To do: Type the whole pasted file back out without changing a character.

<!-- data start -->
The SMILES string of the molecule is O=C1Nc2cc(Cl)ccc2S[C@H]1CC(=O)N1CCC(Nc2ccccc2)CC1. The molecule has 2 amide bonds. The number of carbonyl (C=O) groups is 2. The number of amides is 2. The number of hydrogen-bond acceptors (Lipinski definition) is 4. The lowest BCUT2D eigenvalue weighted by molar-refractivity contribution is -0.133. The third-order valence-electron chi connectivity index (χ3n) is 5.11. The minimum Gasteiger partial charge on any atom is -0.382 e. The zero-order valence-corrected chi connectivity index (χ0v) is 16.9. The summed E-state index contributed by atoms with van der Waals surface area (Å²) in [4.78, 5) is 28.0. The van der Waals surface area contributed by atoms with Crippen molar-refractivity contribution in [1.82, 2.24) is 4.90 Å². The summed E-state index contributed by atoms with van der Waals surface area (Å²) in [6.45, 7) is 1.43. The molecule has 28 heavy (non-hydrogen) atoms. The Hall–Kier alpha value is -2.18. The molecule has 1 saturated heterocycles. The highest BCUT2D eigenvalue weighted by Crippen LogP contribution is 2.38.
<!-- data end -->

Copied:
The SMILES string of the molecule is O=C1Nc2cc(Cl)ccc2S[C@H]1CC(=O)N1CCC(Nc2ccccc2)CC1. The molecule has 2 amide bonds. The number of carbonyl (C=O) groups is 2. The number of amides is 2. The number of hydrogen-bond acceptors (Lipinski definition) is 4. The lowest BCUT2D eigenvalue weighted by molar-refractivity contribution is -0.133. The third-order valence-electron chi connectivity index (χ3n) is 5.11. The minimum Gasteiger partial charge on any atom is -0.382 e. The zero-order valence-corrected chi connectivity index (χ0v) is 16.9. The summed E-state index contributed by atoms with van der Waals surface area (Å²) in [4.78, 5) is 28.0. The van der Waals surface area contributed by atoms with Crippen molar-refractivity contribution in [1.82, 2.24) is 4.90 Å². The summed E-state index contributed by atoms with van der Waals surface area (Å²) in [6.45, 7) is 1.43. The molecule has 28 heavy (non-hydrogen) atoms. The Hall–Kier alpha value is -2.18. The molecule has 1 saturated heterocycles. The highest BCUT2D eigenvalue weighted by Crippen LogP contribution is 2.38.